Batman, Retired: An Interview with Trevor Pyle

I always identify as student first, and anything else second, though I know this identity will someday end. I read this poem as a fresh Intern here at the Apeiron Review in July of 2015. As I read through all these serious poems that tugged at my heartstrings and made me think about bigger issues outside myself – the way poems often do – I ran across “Batman, Retired” by Trevor Pyle (currently published in issue 9) and I laughed out loud. I wanted to share it with everyone, like any passionate reader does when they read something that shocks them in a delightful way!

At first, my reaction was, “Wait… what? This is Batman!” The dark gritty character that we all know and love (or fear) was portrayed in such a way that I had to read it again. My perception of Batman did not match up with the Batman in Pyle’s poem, which quite naturally, blew my mind. Although I experienced this dissonance, I’m not so uptight as to not appreciate this trick played on the reader. In fact, I would call it pure genius. It is so rare that readers come across happy or funny poems (or I may just be under-read) that the feeling I got from it was a breath of fresh air. I felt lighter than I had all day, and this poem struck me in such a memorable way that forgetting was not an option.

 “Batman, Retired” is a great poem to read to remind ourselves not to take things quite so seriously in our “second acts.” Batman (retired) was most certainly a great character to play with for satire as Pyle mentioned, and made me look at myself more than the outside world. This does not disqualify “Batman, Retired” from the genre of poetry but rather, points to another side that few people see and fewer people recognize. By writing this poem, Trevor Pyle not only made me look at something old and legendary in a wonderful new way but also helped me look at myself under lights I had never noticed shining on me in the first place. Yes, I was a student, and that role eventually ends. At some point, we all will assume a new occupation, a “second act.” Much like the Joker laughs at Batman on a daily basis, we must remember to be able to laugh at ourselves and not take ourselves so seriously.

First, tell me a little about yourself.

I’m a journalist, poet, and short-story writer and live on the West Coast. Growing up, I mainly studied journalism, which is great preparation for being a writer — you learn how to look for the telling detail, how to keep yourself out of the story, how to be ruthless about what quotes to keep and what quotes to discard. But I’ve always read fiction, too; everyone from Stephen King and Robert Parker to the Victorians. I’m a huge nerdy movie buff, and you can pick up writing lessons there, too. I love the dialogue you can find in film noir or Billy Wilder’s movies; I love the way every line accomplishes something.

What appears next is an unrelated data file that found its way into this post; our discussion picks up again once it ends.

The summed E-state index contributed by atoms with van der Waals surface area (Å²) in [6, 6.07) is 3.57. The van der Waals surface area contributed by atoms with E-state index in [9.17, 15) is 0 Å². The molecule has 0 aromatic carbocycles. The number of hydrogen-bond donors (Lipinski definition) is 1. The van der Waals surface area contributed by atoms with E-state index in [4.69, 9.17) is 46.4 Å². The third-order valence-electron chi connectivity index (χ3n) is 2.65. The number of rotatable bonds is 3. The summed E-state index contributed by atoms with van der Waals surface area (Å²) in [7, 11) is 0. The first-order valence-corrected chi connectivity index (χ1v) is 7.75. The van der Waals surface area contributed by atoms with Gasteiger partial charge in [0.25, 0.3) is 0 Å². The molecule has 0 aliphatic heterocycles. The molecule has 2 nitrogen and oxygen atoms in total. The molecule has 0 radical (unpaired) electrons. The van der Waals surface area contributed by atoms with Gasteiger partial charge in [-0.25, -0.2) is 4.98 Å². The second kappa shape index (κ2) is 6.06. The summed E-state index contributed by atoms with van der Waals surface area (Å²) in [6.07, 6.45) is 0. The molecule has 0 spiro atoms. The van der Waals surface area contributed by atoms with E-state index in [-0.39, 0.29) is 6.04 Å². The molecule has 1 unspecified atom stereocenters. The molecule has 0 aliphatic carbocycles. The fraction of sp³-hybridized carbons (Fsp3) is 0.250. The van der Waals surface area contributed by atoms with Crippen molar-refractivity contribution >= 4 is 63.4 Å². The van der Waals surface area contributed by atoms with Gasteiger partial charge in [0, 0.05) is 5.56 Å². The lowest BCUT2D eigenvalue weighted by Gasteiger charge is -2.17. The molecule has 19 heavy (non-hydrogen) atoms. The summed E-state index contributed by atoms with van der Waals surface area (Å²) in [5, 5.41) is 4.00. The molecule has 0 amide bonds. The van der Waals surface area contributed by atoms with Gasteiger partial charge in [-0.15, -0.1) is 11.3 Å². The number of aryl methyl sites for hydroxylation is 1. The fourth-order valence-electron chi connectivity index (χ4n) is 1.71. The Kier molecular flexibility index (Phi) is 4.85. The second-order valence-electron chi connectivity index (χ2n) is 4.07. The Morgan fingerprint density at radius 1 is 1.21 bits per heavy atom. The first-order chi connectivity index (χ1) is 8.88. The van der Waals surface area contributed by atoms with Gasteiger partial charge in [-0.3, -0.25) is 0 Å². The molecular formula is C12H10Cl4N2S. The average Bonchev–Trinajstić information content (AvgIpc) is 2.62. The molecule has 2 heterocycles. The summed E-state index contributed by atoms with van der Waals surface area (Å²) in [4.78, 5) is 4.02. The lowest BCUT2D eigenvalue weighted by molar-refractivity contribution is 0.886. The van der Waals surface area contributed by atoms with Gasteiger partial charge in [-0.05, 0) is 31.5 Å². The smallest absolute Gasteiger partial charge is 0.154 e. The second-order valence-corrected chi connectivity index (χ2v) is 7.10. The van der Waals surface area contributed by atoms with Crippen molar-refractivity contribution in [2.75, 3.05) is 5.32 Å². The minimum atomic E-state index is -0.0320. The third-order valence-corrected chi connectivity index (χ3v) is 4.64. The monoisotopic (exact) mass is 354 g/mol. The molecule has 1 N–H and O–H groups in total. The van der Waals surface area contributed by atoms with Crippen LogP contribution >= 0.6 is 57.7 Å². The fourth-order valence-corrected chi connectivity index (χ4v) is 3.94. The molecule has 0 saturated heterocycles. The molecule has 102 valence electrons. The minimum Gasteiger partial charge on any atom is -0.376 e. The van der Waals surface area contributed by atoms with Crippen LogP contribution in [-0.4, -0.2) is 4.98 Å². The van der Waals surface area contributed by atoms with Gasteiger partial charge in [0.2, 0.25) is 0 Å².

Why Batman? Any particular reason? 

Several years ago, I started a joke Twitter account about the life of a fictional action hero. It was going to be about how he sees all the amazing stuff he does — throwing people off buildings, jumping cars onto trains — as mundane. I lost interest in the Twitter account almost immediately, but decided later to express the same idea in a poem. Batman seemed like the best target for satire, since he’s so unrelentingly dark. Superman basically has a mundane desk job, but it’s hard to imagine Batman doing the same.


Has Batman’s popularity increased any now that he sells cars instead of fighting villains?

I hadn’t thought about that! I imagine he’d be more popular. Controversial figures are usually more popular in their second acts, so to speak.


What about compared to the Joker? Like before selling cars and now after? 

I definitely think he’d be a big hit, especially if his prices are good. People love deals, even when they’re offered by a mass murderer.


Did you struggle at all while writing this poem? If so, with which parts? Were there a lot of drafts? 

It went through a few drafts. I struggled whether to divide it into stanzas, and some of the wording in the final lines was tricky. That’s still my least-favorite part of the poem but I smoothed it out some. Mostly I tried to get the tone right. I think the humor comes from Batman’s sense of quiet satisfaction, but also irritation, that most people have with their day-to-day jobs. That’s the crank that turns the poem.


What do you want to stick with readers from “Batman, Retired?” What do you want them to remember most or walk away with?

I mostly just hope they laugh a few times. Or even chuckle. I’d be satisfied with a chuckle.



By: Ashley Marvel

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